In 2006, Nick was diagnosed with autism and the April ‘Awareness’ campaign seemed reasonable to me. Brand new to the community, I liked the idea of the autism world working to create a friendly and gentle space for my child. Spring 2007, the ‘Awareness’ campaign rolled out again and I thought, “That’s odd, same as last year?” Ha ha, I was so naïve. 2008, yup, ‘Awareness.’ It was Groundhog Day: 2009, déjà vu all over again; 2010, same shit, different year; 2011, been there done that; 2012, same as it ever was.
Today is March 1, 2013 and we are exactly one month away from yet another April autism ‘Awareness’ campaign. The only difference I see now is that they want you to ‘Light it up blue.’ What blue light bulbs are going to do for my autistic son is beyond me. If I were any more aware of autism I would be dead.
What a big circle jerk this is. ‘Awareness’ has come to mean a safe place for lots of people to feel like they are doing something for autism without actually doing anything. It feels intentional. They are purposefully misdirecting the positive energy for autism away from progress toward doing nothing but feeling really good about it. In the meantime, they are running down the clock on my son’s life or toward their retirement. They are aggressively doing nothing while children are getting hurt and some are dying. This is kind of like the autism ‘Learn the signs’ push. We know the signs of autism. We know getting intervention early improves outcome. We also know that 1 of 88 children shouldn’t be getting autism in the first place. Katie Wright said in an Age of Autism piece a few years ago, “If you have stage 3 Breast Cancer – do you really want to sit through a lecture on ‘Learn the signs’?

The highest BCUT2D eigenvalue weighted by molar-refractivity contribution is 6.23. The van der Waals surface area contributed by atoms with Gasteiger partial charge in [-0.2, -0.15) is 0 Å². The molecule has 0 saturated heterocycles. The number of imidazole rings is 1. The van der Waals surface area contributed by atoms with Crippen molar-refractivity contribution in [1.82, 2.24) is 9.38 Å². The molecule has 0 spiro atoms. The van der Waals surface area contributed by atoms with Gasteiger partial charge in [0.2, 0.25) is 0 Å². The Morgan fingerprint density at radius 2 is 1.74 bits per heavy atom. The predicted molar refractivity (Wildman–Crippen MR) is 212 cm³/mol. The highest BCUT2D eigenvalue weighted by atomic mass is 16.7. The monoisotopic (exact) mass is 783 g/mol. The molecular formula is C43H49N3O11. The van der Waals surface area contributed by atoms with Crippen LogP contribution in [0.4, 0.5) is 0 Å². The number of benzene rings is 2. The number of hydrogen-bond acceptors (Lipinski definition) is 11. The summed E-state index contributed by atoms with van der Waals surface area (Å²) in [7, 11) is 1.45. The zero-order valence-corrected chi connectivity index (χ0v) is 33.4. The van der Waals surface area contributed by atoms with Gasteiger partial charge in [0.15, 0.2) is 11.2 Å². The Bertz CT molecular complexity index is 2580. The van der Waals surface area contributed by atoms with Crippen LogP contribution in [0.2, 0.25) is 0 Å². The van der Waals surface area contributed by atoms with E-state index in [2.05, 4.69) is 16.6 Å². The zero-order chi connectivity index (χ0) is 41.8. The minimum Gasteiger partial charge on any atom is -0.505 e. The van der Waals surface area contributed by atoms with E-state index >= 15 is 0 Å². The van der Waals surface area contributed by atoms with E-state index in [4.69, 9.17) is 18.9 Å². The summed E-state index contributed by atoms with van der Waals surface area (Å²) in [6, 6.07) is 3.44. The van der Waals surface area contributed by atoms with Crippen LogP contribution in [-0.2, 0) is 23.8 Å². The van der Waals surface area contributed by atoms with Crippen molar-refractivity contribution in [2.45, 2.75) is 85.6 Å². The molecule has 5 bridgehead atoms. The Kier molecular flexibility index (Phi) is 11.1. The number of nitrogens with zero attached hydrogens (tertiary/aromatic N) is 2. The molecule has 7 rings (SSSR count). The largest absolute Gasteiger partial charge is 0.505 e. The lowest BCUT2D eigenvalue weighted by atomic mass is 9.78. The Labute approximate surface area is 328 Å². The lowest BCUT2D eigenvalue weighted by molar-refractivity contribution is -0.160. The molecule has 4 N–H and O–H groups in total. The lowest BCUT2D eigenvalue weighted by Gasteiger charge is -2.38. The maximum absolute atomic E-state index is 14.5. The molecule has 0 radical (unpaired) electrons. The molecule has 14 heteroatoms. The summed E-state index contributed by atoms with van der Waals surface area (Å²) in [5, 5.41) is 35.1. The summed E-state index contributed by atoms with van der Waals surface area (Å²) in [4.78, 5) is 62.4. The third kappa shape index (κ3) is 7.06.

We are aware and we’ve been aware for a long time. How do I know we are aware enough? I see awareness of autism across all generations; kids, adults, and grandparents.
I was at a local toy store with Nick recently and he was playing in the ballpit. Three little girls around four years old ran into the store and leapt into the small ballpit almost on top of Nick. Nick jumped out because he was feeling too crowded and ran to the other side of the room. One of the little girls said. “You can come back in. You can play with us.” Getting no response from Nick she repeated herself. Nick looked at her but didn’t answer. She looked at me and said, “Why doesn’t he talk?” I spoke up and said gently, “He has autism. He might like to play with you in the ballpit, but right now he is feeling a little shy.” She said to her buddies “Oh, like Joey. He has autism. If we are really quiet and calm, maybe he’ll come back and play with us. Let’s try.” Four year olds are aware of how to connect with an autistic child.
So often I have been at the cash register of a store with Nick and the check-out person will try to engage him. He may connect, but if he does his speech is soft and tentative. They will say to me, “He’s so precious,” and give a kind look which I’ve come to know means ‘I’m aware there is something developmental going on with this kid and I want mom to feel better.’ I will say quietly, “He’s vaccine-injured. He has autism. He’s come a long way, but we still have a long way to go.” They will say, “He looks really good. My nephew has autism. He can’t speak yet, but his parents are doing everything they can. It’s not easy I know.” Once a week this happens to me.